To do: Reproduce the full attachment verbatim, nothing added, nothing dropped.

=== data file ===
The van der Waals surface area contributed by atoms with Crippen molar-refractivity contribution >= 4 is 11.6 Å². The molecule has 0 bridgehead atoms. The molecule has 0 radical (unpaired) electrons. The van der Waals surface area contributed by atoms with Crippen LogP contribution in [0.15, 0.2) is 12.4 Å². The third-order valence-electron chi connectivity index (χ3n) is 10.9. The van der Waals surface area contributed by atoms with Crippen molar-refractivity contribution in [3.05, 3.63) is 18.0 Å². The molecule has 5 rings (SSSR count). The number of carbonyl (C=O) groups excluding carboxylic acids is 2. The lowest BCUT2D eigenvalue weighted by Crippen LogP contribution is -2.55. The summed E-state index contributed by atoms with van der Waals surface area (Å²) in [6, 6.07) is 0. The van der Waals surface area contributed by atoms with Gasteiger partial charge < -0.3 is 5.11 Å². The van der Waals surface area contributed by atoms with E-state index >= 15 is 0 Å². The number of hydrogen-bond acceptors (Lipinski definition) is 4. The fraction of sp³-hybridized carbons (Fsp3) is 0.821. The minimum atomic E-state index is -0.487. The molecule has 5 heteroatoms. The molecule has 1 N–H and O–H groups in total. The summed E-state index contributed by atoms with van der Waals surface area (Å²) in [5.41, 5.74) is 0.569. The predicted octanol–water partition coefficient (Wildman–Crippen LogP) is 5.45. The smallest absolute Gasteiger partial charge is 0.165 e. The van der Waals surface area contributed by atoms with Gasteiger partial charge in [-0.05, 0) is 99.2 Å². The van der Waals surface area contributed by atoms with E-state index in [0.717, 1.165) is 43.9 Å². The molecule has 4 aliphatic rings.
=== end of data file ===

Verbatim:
The van der Waals surface area contributed by atoms with Crippen molar-refractivity contribution >= 4 is 11.6 Å². The molecule has 0 bridgehead atoms. The molecule has 0 radical (unpaired) electrons. The van der Waals surface area contributed by atoms with Crippen LogP contribution in [0.15, 0.2) is 12.4 Å². The third-order valence-electron chi connectivity index (χ3n) is 10.9. The van der Waals surface area contributed by atoms with Crippen molar-refractivity contribution in [3.05, 3.63) is 18.0 Å². The molecule has 5 rings (SSSR count). The number of carbonyl (C=O) groups excluding carboxylic acids is 2. The lowest BCUT2D eigenvalue weighted by Crippen LogP contribution is -2.55. The summed E-state index contributed by atoms with van der Waals surface area (Å²) in [6, 6.07) is 0. The van der Waals surface area contributed by atoms with Gasteiger partial charge < -0.3 is 5.11 Å². The van der Waals surface area contributed by atoms with E-state index >= 15 is 0 Å². The number of hydrogen-bond acceptors (Lipinski definition) is 4. The fraction of sp³-hybridized carbons (Fsp3) is 0.821. The minimum atomic E-state index is -0.487. The molecule has 5 heteroatoms. The molecule has 1 N–H and O–H groups in total. The summed E-state index contributed by atoms with van der Waals surface area (Å²) in [5.41, 5.74) is 0.569. The predicted octanol–water partition coefficient (Wildman–Crippen LogP) is 5.45. The smallest absolute Gasteiger partial charge is 0.165 e. The van der Waals surface area contributed by atoms with Gasteiger partial charge in [-0.05, 0) is 99.2 Å². The van der Waals surface area contributed by atoms with E-state index in [0.717, 1.165) is 43.9 Å². The molecule has 4 aliphatic rings.